College can certainly be expensive, but one of these degrees could prepare you for a career that could be well worth the investment.
There's no way around it: Going to college costs money. And time. So if you're thinking about doing it, you probably want to pursue a degree that has a decent shot at landing you a career that will pay you back.
And that's smart thinking, says Anthony P. Carnevale, director of Georgetown University's Center on Education and the Workforce.
"Of course college is always a good thing from a learning standpoint, but from an economic point of view, there are vast differences from one program to the next. What you're going to make [when you graduate] greatly depends on what you're going to take in school," he says.
With that in mind, we researched six college degrees in various areas of interest that could have the potential to pay off.
Whether it's the finance department using computer software to crunch sales numbers or the marketing department using social media to drive sales, businesses rely on computer software to survive and thrive. That's why Carnevale says a bachelor's degree in computer science can pay off."A lot of hiring is in computer science, software, [and] any kind of building and designing [of] the computer and software," says Carnevale. "These people are sought after and often paid very well since every company has its own computer expert these days. They're very important."
In a computer science degree program, students study computer programming and the theory and design of software, says the College Board, an education organization that administers tests like the SAT. They list common courses as digital system design, software engineering, and artificial intelligence.
Potential Payback Career: Computer and information systems manager
These professionals identify information technology goals of organizations and then implement computer systems to meet those goals, says the U.S. Department of Labor. They note that these managers typically must have a bachelor's degree in a computer or information science related field, as well as related work experience.
Potential Payback: According to the Department of Labor, computer and information systems managers have a median annual income of $120,950, with the top 10 percent earning $187,199 or more, and the lowest 10 percent earning $74,940.
Every business needs to do things like balance their books, track profits and losses, and pay taxes - and that makes accounting majors consistently in demand and paid well, says Carnevale.The scandals and financial crises of the past five years have really put an emphasis on ethical and accurate accounting and have therefore created higher demand for accounting majors, says Carnevale. In fact, he says, his studies have shown that recent accounting grads tend to make an above-average salary, compared to other majors.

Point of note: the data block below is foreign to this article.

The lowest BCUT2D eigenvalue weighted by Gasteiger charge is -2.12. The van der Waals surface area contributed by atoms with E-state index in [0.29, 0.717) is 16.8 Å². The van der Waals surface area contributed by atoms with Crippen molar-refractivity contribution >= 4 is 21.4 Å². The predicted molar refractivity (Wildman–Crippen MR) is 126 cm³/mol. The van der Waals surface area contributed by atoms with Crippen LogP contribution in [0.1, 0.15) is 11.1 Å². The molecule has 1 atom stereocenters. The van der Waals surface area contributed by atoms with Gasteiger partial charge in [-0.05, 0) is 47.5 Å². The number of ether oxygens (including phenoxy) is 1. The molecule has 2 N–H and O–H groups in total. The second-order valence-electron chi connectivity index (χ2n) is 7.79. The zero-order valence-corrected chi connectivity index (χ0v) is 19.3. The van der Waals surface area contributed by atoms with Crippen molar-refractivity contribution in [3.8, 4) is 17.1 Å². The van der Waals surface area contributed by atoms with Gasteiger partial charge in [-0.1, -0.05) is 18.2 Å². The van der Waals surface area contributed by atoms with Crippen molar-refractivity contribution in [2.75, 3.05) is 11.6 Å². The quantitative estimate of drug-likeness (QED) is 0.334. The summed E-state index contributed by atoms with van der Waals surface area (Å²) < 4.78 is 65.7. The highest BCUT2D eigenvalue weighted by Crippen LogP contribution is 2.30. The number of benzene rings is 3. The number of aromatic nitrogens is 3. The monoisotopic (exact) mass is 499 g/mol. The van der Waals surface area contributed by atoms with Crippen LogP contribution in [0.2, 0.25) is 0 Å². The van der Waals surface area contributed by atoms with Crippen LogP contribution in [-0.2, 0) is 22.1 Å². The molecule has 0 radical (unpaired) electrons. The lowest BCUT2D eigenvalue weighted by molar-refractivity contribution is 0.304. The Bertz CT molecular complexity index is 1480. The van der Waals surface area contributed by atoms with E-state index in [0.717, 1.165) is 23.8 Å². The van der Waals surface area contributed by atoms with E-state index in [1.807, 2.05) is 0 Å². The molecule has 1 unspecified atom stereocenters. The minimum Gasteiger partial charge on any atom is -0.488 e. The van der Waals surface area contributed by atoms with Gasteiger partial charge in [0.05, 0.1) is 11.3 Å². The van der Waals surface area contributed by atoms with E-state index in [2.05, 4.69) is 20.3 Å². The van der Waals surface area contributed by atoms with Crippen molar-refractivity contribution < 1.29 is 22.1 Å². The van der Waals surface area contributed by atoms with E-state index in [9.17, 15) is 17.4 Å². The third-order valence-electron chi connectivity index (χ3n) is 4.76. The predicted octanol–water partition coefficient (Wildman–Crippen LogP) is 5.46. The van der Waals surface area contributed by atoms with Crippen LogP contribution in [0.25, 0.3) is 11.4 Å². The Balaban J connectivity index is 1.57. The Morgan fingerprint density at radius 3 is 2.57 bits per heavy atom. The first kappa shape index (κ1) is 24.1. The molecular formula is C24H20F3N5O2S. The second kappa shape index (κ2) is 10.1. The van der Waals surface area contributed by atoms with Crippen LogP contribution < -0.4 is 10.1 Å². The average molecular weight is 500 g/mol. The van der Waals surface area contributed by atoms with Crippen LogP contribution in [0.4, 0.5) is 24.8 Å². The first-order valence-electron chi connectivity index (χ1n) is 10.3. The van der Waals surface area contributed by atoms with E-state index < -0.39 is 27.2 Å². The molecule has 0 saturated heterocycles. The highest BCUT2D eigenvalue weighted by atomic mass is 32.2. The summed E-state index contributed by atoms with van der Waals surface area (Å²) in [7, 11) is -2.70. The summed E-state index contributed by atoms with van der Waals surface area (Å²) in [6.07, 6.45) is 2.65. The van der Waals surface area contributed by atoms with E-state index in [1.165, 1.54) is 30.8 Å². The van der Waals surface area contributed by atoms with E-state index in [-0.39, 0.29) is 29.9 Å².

Next step: Click to Find the Right Accounting Program.
To get that respect, accounting majors study how to collect, record, and analyze financial information for individuals and organizations, says the College Board. They list classes such as business law, auditing, accounting information systems, and, of course, accounting.
Potential Payback Career: Accountant or Auditor
Accountants and auditors prepare and examine financial records and make suggestions on how to maximize profits, along with performing other tasks such as preparing taxes, says the U.S. Department of Labor. Most of these professionals are required to have a bachelor's degree in accounting or a related field.
Potential Payback: According to the Department of Labor, accountants and auditors have a median annual income of $63,550, with the top 10 percent earning $111,510, and the lowest 10 percent earning $39,930.
Not sure you have the patience to pursue a four-year degree? Paralegal studies offers a chance to pursue a potentially lucrative legal career after attaining either an associate's degree or completing a certificate program.
"Paralegal studies majors who go on to work as paralegals can do incredibly well," says Nancy Tetreaux, a communication and career coach with 20 years of experience in human resources management. She says that although a paralegal's rates are lower than an attorney's, firms use them whenever possible to keep costs down. "So your base salary is going to be good, and you can make a lot more by working overtime," she says.
Next step: Click to Find the Right Paralegal Program.
And your research starts in college, because if you study paralegal studies, the College Board says you'll learn how to work with lawyers to conduct legal research, keep records, and conduct investigations. They list typical courses such as civil procedure, criminal law and procedure, ethics, legal research and writing, and litigation.
Potential Payback Career: Paralegal
Paralegals help lawyers by performing a range of tasks, from conducting research and maintaining files to drafting legal documents and assisting in trials, says the U.S. Department of Labor. As for education, the Department of Labor says most paralegals have an associate's degree in paralegal studies or a bachelor's degree in any subject and a certificate in paralegal studies.
Potential Payback: According to the Department, paralegals make a median annual income of $46,990, with the top 10 percent earning $75,410, and the lowest 10 percent earning $29,420.